In the 1960s, the four dams along the Annaquatucket — historically the site of one of Rhode Island’s top river herring runs — were outfitted with fishways to allow fish upstream. Unfortunately, over time, changes in the streambed below two of the sites so negatively impacted fish passage that the runs disappeared.

The fishway at Belleville Pond dam in North Kingstown was one of those two sites, and in the latter part of last decade, the Service’s Fish Passage Engineering Team, through a contract with The Nature Conservancy, developed engineering design plans to mitigate the issue.

In fall 2020, TNC and the Rhode Island Department of Environmental Management (DEM) executed the plans, in part by excavating a portion of the river bottom and installing two rock weirs downstream of the ladder to create fish-friendly resting pools with a minimum depth of three feet.

“In the late 60s and early 70s, there was a push to build fish ladders, but without the benefit of custom designs,” said John O’Brien, The Nature Conservancy in Rhode Island’s policy and partnership specialist. “Those limitations — compounded by naturally occurring changes in the streams over time — mean that many older fishways are underperforming or no longer passing fish.”

“With the Fish Passage Engineering Group and (Service fish passage engineer) Bryan Sojkowski, we not only have the tools but also an understanding of herring we couldn’t dream of 50 years ago,” O’Brien said.

The Belleville Pond project followed successful work by TNC and DEM in 2019 to remove another barrier downstream on the Annaquatucket.

Come spring 2021, migratory fish on the river will begin to see the additional benefits.

Building a new Whiteoak Canyon Bridge: a model for success

Further south, a project at the Whiteoak Canyon Trailhead in Shenandoah National Park in Virginia shines a spotlight on another way river connectivity projects can yield co-benefits for people and nature.

Whiteoak Canyon has long been one of the most popular access points for Shenandoah National Park. But for years, a low-water crossing with undersized culvert pipes on Cedar Run, a tributary of the Robinson River, had been subject to flooding that limited public access, while also acting as a partial barrier to fish seeking the additional cold-water habitat upstream.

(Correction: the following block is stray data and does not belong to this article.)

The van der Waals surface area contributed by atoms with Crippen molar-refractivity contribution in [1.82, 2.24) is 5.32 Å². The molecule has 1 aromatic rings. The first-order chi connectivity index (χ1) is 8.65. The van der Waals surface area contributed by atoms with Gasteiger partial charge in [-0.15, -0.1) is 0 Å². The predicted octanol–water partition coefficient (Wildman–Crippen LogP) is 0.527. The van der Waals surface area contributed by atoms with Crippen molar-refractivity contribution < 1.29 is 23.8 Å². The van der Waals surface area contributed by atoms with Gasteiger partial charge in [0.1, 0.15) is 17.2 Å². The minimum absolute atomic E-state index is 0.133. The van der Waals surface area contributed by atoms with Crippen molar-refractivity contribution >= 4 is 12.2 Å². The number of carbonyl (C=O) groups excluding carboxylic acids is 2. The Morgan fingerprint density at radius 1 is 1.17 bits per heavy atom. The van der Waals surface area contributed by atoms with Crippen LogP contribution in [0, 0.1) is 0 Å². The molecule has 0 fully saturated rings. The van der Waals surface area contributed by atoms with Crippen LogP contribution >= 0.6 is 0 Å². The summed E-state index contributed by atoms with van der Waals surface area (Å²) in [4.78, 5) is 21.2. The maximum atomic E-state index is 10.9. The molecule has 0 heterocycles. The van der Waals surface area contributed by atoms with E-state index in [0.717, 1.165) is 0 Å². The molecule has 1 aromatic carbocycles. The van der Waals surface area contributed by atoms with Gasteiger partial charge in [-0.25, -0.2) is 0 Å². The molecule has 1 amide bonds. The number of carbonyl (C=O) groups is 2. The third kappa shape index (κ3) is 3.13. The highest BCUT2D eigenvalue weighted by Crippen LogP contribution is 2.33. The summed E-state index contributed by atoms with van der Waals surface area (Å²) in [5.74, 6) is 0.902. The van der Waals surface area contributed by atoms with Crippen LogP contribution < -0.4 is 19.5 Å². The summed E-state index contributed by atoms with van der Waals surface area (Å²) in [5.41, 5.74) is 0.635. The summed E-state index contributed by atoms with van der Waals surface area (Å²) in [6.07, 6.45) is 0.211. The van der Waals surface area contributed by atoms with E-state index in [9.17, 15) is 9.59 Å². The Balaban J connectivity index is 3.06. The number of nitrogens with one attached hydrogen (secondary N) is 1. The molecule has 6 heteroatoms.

Late in 2019, the Piedmont Environmental Council, Trout Unlimited, and other partners removed the old structure structure
Something temporarily or permanently constructed, built, or placed; and constructed of natural or manufactured parts including, but not limited to, a building, shed, cabin, porch, bridge, walkway, stair steps, sign, landing, platform, dock, rack, fence, telecommunication device, antennae, fish cleaning table, satellite dish/mount, or well head.

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and replaced it with a 35-foot high-water bridge that now provides safe and reliable public and emergency vehicle access to trails, in addition to fish and eel access to 3.5 miles of pristine steam habitat.

Before its removal, the low-water crossing on Cedar Run in Rappahannock County, Virginia.
After the project’s completion, the high-water bridge on Cedar Run.

The Service’s Virginia Fish and Wildlife Conservation Office provided technical assistance and funding through the National Fish Passage Program for the project. The project is one of several — including another culvert replacement on the Robinson River — completed to improve aquatic connectivity and water quality in headwater streams bordering Shenandoah National Park.

It’s also an example of the type of project the Service is anxious to support throughout the North Atlantic-Appalachian Region — as the cumulative tally of 757 river barriers removed since 2009 with the Service’s help continues to grow.

“Depending on their locations, structures similar to Whiteoak Canyon low-water bridge can constitute public-safety risks in addition to being ecologically detrimental,” Service regional fish passage coordinator Bozek said.

“Removing dams and upgrading road-stream crossings can provide significant benefits for nature and people,” she added. “And that’s a long-term return on investment that’s worthy of precious public resources.”

Story Tags

Anadromous fish
Animal migration
Climate change
Green infrastructure
Rivers and streams